The interesting fact about plastic trim clips is that they are cheap and designed to fracture under pressure, so getting upset when you break one while doing a repair is…well…dumb. Huh? Yep…you heard me right. Trim clips are meant to break in place of the expensive plastic part they are anchoring. No one, not even high-priced professional mechanics, can complete a plastic trim repair job without eventually shattering a trim clip. They are cheap (we buy them in 50 count bags for under $10 on Amazon) and should be stockpiled in abundance if you are planning on working on your own BMW. And by the way…do the next owner of your BMW a favor. If you break a trim clip, please replace it instead of haphazardly reassembling the project. It helps prevent obnoxious “hard to find” rattling sounds and keeps trim from mysteriously falling off the vehicle.
Repairs on your BMW can often get messy. As our vehicles age, many parts become old and brittle, most notably plastic engine parts and interior trim. Age also severely affects rubber bits like vacuum hoses and intake boots. It is very common to pull on the proverbial loose sweater string when performing a BMW Repair; trying to fix one part most likely will lead to having to fix several other parts as well that were broken during disassembly. It doesn’t make you a bad mechanic when you inadvertently break parts during a BMW repair…it makes you a human one. It happens to all of us. The difference is how we handle it.
The first thing to do when you break a part when repairing your BMW is to STOP. Stop and take a breath. Remind yourself that this is part of the process and you must continue on. Unless you are working on an older classic BMW, most parts are still readily available and can be shipped relatively quickly.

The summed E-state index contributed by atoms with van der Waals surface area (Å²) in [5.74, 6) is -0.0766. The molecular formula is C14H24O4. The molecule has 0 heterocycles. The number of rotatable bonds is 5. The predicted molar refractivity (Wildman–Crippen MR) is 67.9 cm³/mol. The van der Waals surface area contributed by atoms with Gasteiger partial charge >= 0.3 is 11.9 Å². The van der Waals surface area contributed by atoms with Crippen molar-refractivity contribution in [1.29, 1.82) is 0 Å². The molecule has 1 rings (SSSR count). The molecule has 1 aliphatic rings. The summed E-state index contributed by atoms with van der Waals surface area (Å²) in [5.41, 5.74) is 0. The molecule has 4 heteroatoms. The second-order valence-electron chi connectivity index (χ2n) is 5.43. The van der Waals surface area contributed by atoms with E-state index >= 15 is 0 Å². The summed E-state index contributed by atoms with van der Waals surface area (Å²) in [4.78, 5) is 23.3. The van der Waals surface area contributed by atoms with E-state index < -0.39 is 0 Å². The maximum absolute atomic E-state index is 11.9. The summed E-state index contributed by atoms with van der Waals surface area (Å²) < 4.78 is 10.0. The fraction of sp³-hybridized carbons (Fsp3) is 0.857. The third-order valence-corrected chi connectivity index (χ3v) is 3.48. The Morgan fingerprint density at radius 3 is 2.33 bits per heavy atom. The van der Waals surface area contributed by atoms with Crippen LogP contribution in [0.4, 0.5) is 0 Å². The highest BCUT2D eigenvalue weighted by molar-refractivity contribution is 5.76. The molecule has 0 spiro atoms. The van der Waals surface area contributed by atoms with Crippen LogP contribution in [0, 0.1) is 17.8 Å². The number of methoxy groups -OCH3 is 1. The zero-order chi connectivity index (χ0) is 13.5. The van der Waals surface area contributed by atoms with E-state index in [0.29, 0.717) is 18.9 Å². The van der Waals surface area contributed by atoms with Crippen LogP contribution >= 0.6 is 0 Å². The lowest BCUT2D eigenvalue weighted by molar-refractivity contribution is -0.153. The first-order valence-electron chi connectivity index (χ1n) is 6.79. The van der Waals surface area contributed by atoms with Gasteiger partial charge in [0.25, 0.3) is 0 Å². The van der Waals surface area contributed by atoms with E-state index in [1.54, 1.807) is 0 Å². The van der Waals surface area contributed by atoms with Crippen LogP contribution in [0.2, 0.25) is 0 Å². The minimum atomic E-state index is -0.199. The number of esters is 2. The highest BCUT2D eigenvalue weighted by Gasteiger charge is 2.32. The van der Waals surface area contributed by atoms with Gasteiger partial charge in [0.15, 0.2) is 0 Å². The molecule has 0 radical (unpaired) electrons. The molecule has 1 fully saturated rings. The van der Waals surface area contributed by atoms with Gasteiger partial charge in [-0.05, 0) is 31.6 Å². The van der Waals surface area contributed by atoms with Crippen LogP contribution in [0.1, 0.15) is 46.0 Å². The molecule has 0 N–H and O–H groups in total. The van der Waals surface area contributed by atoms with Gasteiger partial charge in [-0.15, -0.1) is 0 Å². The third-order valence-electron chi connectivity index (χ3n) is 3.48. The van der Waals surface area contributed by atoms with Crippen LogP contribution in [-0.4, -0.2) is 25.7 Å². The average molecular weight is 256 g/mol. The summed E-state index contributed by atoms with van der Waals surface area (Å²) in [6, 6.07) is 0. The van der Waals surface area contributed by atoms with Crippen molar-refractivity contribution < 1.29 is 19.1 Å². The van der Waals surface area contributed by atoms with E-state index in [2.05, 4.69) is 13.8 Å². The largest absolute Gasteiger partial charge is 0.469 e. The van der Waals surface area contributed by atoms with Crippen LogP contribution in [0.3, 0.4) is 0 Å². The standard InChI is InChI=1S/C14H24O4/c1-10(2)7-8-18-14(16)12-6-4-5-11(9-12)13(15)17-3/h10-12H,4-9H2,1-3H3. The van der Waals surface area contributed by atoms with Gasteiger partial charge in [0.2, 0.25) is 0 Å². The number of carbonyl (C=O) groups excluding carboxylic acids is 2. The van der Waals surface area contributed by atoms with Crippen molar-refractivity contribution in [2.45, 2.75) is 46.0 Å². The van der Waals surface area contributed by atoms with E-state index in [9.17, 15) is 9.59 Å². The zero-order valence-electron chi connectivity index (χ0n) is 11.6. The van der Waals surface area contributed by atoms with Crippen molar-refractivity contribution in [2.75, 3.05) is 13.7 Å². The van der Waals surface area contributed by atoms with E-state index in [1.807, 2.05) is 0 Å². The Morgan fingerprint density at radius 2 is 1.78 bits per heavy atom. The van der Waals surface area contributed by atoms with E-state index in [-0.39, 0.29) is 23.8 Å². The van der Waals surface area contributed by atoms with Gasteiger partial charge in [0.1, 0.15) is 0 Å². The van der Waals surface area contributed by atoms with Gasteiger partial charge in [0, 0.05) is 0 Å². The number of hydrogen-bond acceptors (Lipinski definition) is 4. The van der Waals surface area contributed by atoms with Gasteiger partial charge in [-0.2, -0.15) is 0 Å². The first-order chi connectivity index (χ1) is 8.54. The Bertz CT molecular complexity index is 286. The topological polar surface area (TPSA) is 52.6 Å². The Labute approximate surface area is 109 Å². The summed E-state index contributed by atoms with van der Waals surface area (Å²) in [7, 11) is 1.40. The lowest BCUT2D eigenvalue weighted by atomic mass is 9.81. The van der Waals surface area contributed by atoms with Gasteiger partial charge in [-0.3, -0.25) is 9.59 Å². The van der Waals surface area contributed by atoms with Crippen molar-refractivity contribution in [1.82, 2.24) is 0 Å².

Next, don’t get angry. Easier said than done you may reply, but this is extremely important. Anger is the bane of all automobile “do it yourself” mechanics. It can cause more irreparable damage than the actual repair itself leaving owners disheartened and frustrated. Anger causes many DIY mechanics to become violent towards their vehicle; trim that refuses to come loose will often be ripped clean off of the car during a session of intense fury. Compounding the situation is the lack of detailed repair instructions online or in repair manuals which makes finding hidden fasteners a nightmare. We experience these issues all of the time here at the Repair Guide while writing articles. When we get angry while doing a repair we walk away for an hour until we cool down. Just remember that everyone encounters it when working on their own vehicle. Take a break and try to avoid beating your car to death with a rubber mallet in frustration.
Finally, we encourage our readers to always remember one important fact; no one…and we mean NO ONE…is going to notice or care if you have broken a part or are missing a screw on your vehicle, even if it is in plain view. Ninety-nine percent of the people in this world are so self-absorbed in how their own vehicle looks that they couldn’t give a hoot about yours (and that includes the ding in your door you keep looking at). The only battle being waged is in between your ears. Order that replacement bolt you just shredded, finish the repair, and go have a celebratory vente cup of Starbucks cinnamon dolce latte. You can now afford it since you avoided the dealership by “doing it yourself”.